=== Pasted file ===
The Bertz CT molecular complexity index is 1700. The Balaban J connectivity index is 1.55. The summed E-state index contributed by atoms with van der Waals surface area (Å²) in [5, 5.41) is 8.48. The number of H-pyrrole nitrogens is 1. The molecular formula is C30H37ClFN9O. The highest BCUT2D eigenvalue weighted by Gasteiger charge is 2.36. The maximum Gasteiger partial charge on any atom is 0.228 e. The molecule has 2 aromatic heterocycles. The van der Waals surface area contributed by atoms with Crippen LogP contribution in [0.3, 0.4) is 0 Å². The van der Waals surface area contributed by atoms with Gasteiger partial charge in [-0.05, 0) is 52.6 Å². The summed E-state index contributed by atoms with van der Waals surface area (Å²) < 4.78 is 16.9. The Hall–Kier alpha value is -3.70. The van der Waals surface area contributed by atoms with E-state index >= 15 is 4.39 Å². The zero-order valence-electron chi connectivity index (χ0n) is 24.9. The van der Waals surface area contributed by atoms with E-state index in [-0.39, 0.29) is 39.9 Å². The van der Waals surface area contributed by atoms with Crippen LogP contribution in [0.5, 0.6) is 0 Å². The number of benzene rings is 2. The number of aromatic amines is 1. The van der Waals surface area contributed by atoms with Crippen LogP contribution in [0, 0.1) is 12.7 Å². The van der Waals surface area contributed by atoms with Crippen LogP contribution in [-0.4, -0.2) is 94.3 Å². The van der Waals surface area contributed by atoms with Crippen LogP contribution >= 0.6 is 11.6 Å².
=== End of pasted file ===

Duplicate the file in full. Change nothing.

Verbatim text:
The Bertz CT molecular complexity index is 1700. The Balaban J connectivity index is 1.55. The summed E-state index contributed by atoms with van der Waals surface area (Å²) in [5, 5.41) is 8.48. The number of H-pyrrole nitrogens is 1. The molecular formula is C30H37ClFN9O. The highest BCUT2D eigenvalue weighted by Gasteiger charge is 2.36. The maximum Gasteiger partial charge on any atom is 0.228 e. The molecule has 2 aromatic heterocycles. The van der Waals surface area contributed by atoms with Crippen LogP contribution in [0.3, 0.4) is 0 Å². The van der Waals surface area contributed by atoms with Gasteiger partial charge in [-0.05, 0) is 52.6 Å². The summed E-state index contributed by atoms with van der Waals surface area (Å²) < 4.78 is 16.9. The Hall–Kier alpha value is -3.70. The van der Waals surface area contributed by atoms with E-state index >= 15 is 4.39 Å². The zero-order valence-electron chi connectivity index (χ0n) is 24.9. The van der Waals surface area contributed by atoms with E-state index in [-0.39, 0.29) is 39.9 Å². The van der Waals surface area contributed by atoms with Crippen LogP contribution in [0.5, 0.6) is 0 Å². The number of benzene rings is 2. The number of aromatic amines is 1. The van der Waals surface area contributed by atoms with Crippen LogP contribution in [0, 0.1) is 12.7 Å². The van der Waals surface area contributed by atoms with Crippen LogP contribution in [-0.4, -0.2) is 94.3 Å². The van der Waals surface area contributed by atoms with Crippen LogP contribution >= 0.6 is 11.6 Å².